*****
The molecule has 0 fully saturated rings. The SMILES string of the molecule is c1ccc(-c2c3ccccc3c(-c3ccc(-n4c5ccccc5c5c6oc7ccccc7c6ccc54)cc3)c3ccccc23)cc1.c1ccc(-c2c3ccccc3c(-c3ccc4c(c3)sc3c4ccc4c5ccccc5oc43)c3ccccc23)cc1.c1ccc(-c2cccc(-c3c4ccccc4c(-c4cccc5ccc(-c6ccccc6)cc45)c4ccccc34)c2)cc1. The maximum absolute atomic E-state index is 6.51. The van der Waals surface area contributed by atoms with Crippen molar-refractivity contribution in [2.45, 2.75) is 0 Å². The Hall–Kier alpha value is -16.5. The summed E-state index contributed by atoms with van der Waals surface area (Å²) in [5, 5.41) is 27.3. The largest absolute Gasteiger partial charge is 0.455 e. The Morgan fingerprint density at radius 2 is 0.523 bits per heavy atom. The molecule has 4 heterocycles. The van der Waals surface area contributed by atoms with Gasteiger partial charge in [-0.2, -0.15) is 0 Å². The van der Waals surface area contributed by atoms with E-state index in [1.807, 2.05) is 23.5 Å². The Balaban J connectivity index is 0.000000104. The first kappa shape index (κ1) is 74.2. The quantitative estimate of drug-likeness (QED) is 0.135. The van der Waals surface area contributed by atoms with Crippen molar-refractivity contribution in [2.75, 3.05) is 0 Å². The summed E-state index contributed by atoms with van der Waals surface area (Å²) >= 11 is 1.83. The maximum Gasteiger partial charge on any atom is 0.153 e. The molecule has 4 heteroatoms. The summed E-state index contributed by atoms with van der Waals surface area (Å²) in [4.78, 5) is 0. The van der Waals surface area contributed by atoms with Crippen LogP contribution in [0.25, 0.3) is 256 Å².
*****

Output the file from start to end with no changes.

The molecule has 0 fully saturated rings. The SMILES string of the molecule is c1ccc(-c2c3ccccc3c(-c3ccc(-n4c5ccccc5c5c6oc7ccccc7c6ccc54)cc3)c3ccccc23)cc1.c1ccc(-c2c3ccccc3c(-c3ccc4c(c3)sc3c4ccc4c5ccccc5oc43)c3ccccc23)cc1.c1ccc(-c2cccc(-c3c4ccccc4c(-c4cccc5ccc(-c6ccccc6)cc45)c4ccccc34)c2)cc1. The maximum absolute atomic E-state index is 6.51. The van der Waals surface area contributed by atoms with Crippen molar-refractivity contribution in [2.45, 2.75) is 0 Å². The Hall–Kier alpha value is -16.5. The summed E-state index contributed by atoms with van der Waals surface area (Å²) in [5, 5.41) is 27.3. The largest absolute Gasteiger partial charge is 0.455 e. The Morgan fingerprint density at radius 2 is 0.523 bits per heavy atom. The molecule has 4 heterocycles. The van der Waals surface area contributed by atoms with Gasteiger partial charge in [-0.2, -0.15) is 0 Å². The van der Waals surface area contributed by atoms with E-state index in [1.807, 2.05) is 23.5 Å². The Balaban J connectivity index is 0.000000104. The first kappa shape index (κ1) is 74.2. The quantitative estimate of drug-likeness (QED) is 0.135. The van der Waals surface area contributed by atoms with Crippen molar-refractivity contribution in [2.75, 3.05) is 0 Å². The summed E-state index contributed by atoms with van der Waals surface area (Å²) >= 11 is 1.83. The maximum Gasteiger partial charge on any atom is 0.153 e. The molecule has 4 heteroatoms. The summed E-state index contributed by atoms with van der Waals surface area (Å²) in [4.78, 5) is 0. The van der Waals surface area contributed by atoms with Crippen LogP contribution in [0.25, 0.3) is 256 Å².